Please note that later in this article we have a video of Dr Graeme demonstrating all the procedures.

Wilai stick for applying pressure for therapy
This mechanical tool was used to apply pressure in the clinical trial, but if you can reach you can use your fingers or thumb

Basic pressure techniques (larger muscles)

Therapists have found that if you apply pressure to these points they will gradually fade. Therapists often use prolonged painful pressure, but a trial has found that repeated moderate pressure is very effective (1). To do this all you need to do is apply moderate (not painful) pressure for 10 seconds, then repeat for a total of five times. In the video we show you three ways to apply this pressure.

  1. direct pressure with fingers
  2. pinching
  3. using a tool (note: not a ball or roller )
Applying pressure to muscles covering the skull
Applying a pressure technique to "pressure points" in thin muscles covering the skull

Pressure technique for smaller muscles

Many of the muscles of the head, neck and jaw are very thin or overlay sensitive structures. Because of this we will give you a special modified technique. This an amalgamation of the techniques used and found to be very effective in several clinical trials (2–6)⁠.

  1. Using the tip of your finger(s) examine the muscle for tightness and tender lumps (trigger point). Because some of the muscles are thin these lumps may only be felt as localised areas of tightness.
  2. Once found, using the same finger tip(s) apply pressure to your tolerance. You may feel the pain fade and/or the muscle relax. Maintain this pressure until this relaxation is felt, or for a maximum of two minutes.
  3. Finish with about 5-10 seconds of gentle rubbing using a circular motion about 1 cm in
    diameter.
Therapist using a pinching technique
Therapist using a pinching technique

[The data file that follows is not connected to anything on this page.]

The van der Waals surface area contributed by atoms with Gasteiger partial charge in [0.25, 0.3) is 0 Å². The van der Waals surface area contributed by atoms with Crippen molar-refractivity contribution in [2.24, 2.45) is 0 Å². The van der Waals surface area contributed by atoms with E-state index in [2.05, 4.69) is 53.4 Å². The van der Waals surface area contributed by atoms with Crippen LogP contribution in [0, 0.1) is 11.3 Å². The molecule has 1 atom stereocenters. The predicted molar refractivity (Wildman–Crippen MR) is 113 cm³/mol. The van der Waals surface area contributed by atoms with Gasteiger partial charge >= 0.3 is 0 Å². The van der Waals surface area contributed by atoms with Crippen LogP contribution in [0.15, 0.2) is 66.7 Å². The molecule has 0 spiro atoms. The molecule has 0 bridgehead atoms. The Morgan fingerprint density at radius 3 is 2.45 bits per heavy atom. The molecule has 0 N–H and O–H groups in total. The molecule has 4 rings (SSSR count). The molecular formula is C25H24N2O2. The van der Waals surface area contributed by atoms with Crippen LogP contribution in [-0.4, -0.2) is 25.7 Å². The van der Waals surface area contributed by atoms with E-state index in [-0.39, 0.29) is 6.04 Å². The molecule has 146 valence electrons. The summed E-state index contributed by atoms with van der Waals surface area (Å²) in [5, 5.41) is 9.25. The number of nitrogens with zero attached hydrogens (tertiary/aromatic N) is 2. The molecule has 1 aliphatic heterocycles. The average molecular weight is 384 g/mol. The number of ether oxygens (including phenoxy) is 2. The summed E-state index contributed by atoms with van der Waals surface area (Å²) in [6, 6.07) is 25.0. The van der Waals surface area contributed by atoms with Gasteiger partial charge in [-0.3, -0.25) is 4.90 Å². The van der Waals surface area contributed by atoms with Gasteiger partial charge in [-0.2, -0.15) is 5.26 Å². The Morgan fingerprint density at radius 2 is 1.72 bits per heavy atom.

Pinching technique

Some muscles are large enough and placed so they can be pinched, thus avoiding pressure on structures beneath the muscles. In these cases you can use a pinching action to both find the points and to apply the pressure. Use 10 seconds of pressure repeated five times as per the pressure for large muscles technique.

Vibration massage treating trigger points
As this diagram shows vibrations penetrate and scientifically help "dissolve" trigger points or pressure points

Vibration massage

We have mentioned that scientific investigation has helped scientists understand these points and work out better ways to treat them. The best example is vibration massage. For this all you need to do is place the head of a vibration massager ( not a massage gun ) over the trigger point, and as this picture shows the vibrations penetrate, relaxing the muscle, increasing blood flow and helping flush out waste products. This method is the best by far for larger muscles, but is not suited for the very thin muscles and you need a proper massager . For more info please see our article How to treat trigger points .

You will need to keep repeating these treatments

As discussed in our article Why do trigger points keep coming back one or two treatments may provide temporary relief, but treatments will need to be continued to get rid of the problem. Again keeping in mind that this is general information to be discussed with a professional familiar with your own needs, you may need to repeat this daily until the tenderness has done, then less frequently but regularly to maintain your health.

Video demonstration by Dr Graeme

Individual muscles and points

The scientists have found that pressure points or trigger points in the following muscles can cause headaches (2–4,6–11)⁠. In the following section we will go over each muscle individually, showing where the common problems are and recommending the best treatment for each.

Upper trapezius
SCM (Sterncleidomastoid)
Sub occipital
Splenius capitus
Temporalis
Occipitalis
Masseter
Frontalis

Upper trapezius muscles

This diagram shows the upper trapezius muscle with "x" marking the site of common points and the red being where they commonly refer pain to

Massage considerations

The upper trapezius muscle is large and easy to pinch. Our recommended techniques are:

  • vibration massage (pictured above)
  • pressure techniques using pinching